Dysfunctional diversity of p53 proteins in adult acute myeloid leukemia: projections on diagnostic work-up and therapy

Miron Prokocimer, Alina Molchadsky and Varda Rotter


The heterogeneous nature of Acute Myeloid Leukemia (AML) and its poor prognosis necessitate therapeutic improvement. Current advances in AML research yield important insights regarding AML genetic, epigenetic, evolutional, and clinical diversity, all in which dysfunctional p53 plays a key role. As p53 is central to hematopoietic stem cell functions, its aberrations affect AML evolution, biology and therapy response, and usually predict poor prognosis. While in human solid tumors TP53 is mutated in more than half of cases, TP53 mutations occur in less than a tenth of de-novo AML cases. Nevertheless, wild-type (wt) p53 dysfunction due to non-mutational p53 abnormalities appear to be rather frequent in various AML entities, bearing, presumably, a greater impact than is currently appreciated. Hereby, we advocate assessment of adult AML with respect to co-existing p53 alterations. Accordingly, we focus not only on the effects of mutant p53 oncogenic gain of function, but also on the mechanisms underlying non-mutational wtp53 inactivation which might be of therapeutic relevance. Patient-specific TP53 genotyping with functional evaluation of p53 protein may contribute significantly to the precise assessment of p53 status in AML, thus leading to the tailoring of a rationalized and precision p53-based therapy. The resolution of the mechanisms underlying p53 dysfunction will better address the p53-targeted therapies that are currently considered for AML. Additionally, a suggested novel algorithm for p53-based diagnostic workup in AML is presented, aiming at facilitating the p53-based therapeutic choices.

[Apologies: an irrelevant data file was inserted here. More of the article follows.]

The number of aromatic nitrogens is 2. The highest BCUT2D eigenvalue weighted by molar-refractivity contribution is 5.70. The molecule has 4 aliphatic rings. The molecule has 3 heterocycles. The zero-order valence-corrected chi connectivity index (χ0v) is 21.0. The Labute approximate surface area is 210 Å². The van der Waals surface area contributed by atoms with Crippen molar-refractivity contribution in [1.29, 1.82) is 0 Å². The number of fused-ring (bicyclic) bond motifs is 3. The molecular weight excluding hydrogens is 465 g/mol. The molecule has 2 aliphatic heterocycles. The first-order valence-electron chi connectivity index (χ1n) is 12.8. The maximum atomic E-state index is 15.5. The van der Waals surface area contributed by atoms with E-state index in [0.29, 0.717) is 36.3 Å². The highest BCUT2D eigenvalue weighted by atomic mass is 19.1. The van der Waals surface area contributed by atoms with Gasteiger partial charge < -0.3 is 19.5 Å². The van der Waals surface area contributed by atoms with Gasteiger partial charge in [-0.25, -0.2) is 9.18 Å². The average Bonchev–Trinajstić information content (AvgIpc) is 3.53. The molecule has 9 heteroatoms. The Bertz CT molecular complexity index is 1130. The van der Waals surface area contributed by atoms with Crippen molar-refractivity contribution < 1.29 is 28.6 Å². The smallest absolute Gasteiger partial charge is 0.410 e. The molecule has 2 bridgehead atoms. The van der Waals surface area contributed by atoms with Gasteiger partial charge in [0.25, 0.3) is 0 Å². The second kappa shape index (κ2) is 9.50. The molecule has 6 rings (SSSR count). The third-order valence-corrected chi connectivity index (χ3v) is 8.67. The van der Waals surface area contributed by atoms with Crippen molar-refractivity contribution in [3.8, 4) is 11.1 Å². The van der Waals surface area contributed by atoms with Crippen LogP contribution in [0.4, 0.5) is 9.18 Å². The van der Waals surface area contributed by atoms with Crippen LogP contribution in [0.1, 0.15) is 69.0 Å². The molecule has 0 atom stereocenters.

• Submitted February 27, 2017.
  • Accepted June 6, 2017.